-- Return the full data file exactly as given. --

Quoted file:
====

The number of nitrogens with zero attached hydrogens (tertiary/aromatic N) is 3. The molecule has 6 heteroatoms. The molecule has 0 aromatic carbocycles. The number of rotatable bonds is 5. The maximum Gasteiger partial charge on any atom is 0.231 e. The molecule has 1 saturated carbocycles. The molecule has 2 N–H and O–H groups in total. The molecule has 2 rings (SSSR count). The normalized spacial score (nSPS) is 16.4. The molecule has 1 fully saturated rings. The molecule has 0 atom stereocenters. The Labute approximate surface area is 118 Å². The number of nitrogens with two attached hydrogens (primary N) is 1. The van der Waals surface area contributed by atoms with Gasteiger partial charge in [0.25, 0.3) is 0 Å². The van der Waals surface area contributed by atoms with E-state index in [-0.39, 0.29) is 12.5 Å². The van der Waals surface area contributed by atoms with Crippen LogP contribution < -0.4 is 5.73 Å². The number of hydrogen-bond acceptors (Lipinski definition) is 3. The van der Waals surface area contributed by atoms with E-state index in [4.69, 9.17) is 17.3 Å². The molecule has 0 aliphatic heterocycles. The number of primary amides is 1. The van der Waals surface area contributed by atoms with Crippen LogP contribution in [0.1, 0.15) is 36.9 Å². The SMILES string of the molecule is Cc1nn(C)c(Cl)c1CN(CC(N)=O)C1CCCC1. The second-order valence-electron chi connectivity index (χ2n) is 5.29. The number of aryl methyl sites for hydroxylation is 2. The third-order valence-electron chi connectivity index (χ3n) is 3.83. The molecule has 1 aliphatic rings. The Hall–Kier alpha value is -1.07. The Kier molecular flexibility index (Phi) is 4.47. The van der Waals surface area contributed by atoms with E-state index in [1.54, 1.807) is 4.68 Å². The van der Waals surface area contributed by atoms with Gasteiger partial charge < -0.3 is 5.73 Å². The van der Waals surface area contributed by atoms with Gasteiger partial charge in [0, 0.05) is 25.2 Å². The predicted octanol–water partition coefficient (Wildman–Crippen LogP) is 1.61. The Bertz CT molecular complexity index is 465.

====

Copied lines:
The number of nitrogens with zero attached hydrogens (tertiary/aromatic N) is 3. The molecule has 6 heteroatoms. The molecule has 0 aromatic carbocycles. The number of rotatable bonds is 5. The maximum Gasteiger partial charge on any atom is 0.231 e. The molecule has 1 saturated carbocycles. The molecule has 2 N–H and O–H groups in total. The molecule has 2 rings (SSSR count). The normalized spacial score (nSPS) is 16.4. The molecule has 1 fully saturated rings. The molecule has 0 atom stereocenters. The Labute approximate surface area is 118 Å². The number of nitrogens with two attached hydrogens (primary N) is 1. The van der Waals surface area contributed by atoms with Gasteiger partial charge in [0.25, 0.3) is 0 Å². The van der Waals surface area contributed by atoms with E-state index in [-0.39, 0.29) is 12.5 Å². The van der Waals surface area contributed by atoms with Crippen LogP contribution < -0.4 is 5.73 Å². The number of hydrogen-bond acceptors (Lipinski definition) is 3. The van der Waals surface area contributed by atoms with E-state index in [4.69, 9.17) is 17.3 Å². The molecule has 0 aliphatic heterocycles. The number of primary amides is 1. The van der Waals surface area contributed by atoms with Crippen LogP contribution in [0.1, 0.15) is 36.9 Å². The SMILES string of the molecule is Cc1nn(C)c(Cl)c1CN(CC(N)=O)C1CCCC1. The second-order valence-electron chi connectivity index (χ2n) is 5.29. The number of aryl methyl sites for hydroxylation is 2. The third-order valence-electron chi connectivity index (χ3n) is 3.83. The molecule has 1 aliphatic rings. The Hall–Kier alpha value is -1.07. The Kier molecular flexibility index (Phi) is 4.47. The van der Waals surface area contributed by atoms with E-state index in [1.54, 1.807) is 4.68 Å². The van der Waals surface area contributed by atoms with Gasteiger partial charge < -0.3 is 5.73 Å². The van der Waals surface area contributed by atoms with Gasteiger partial charge in [0, 0.05) is 25.2 Å². The predicted octanol–water partition coefficient (Wildman–Crippen LogP) is 1.61. The Bertz CT molecular complexity index is 465.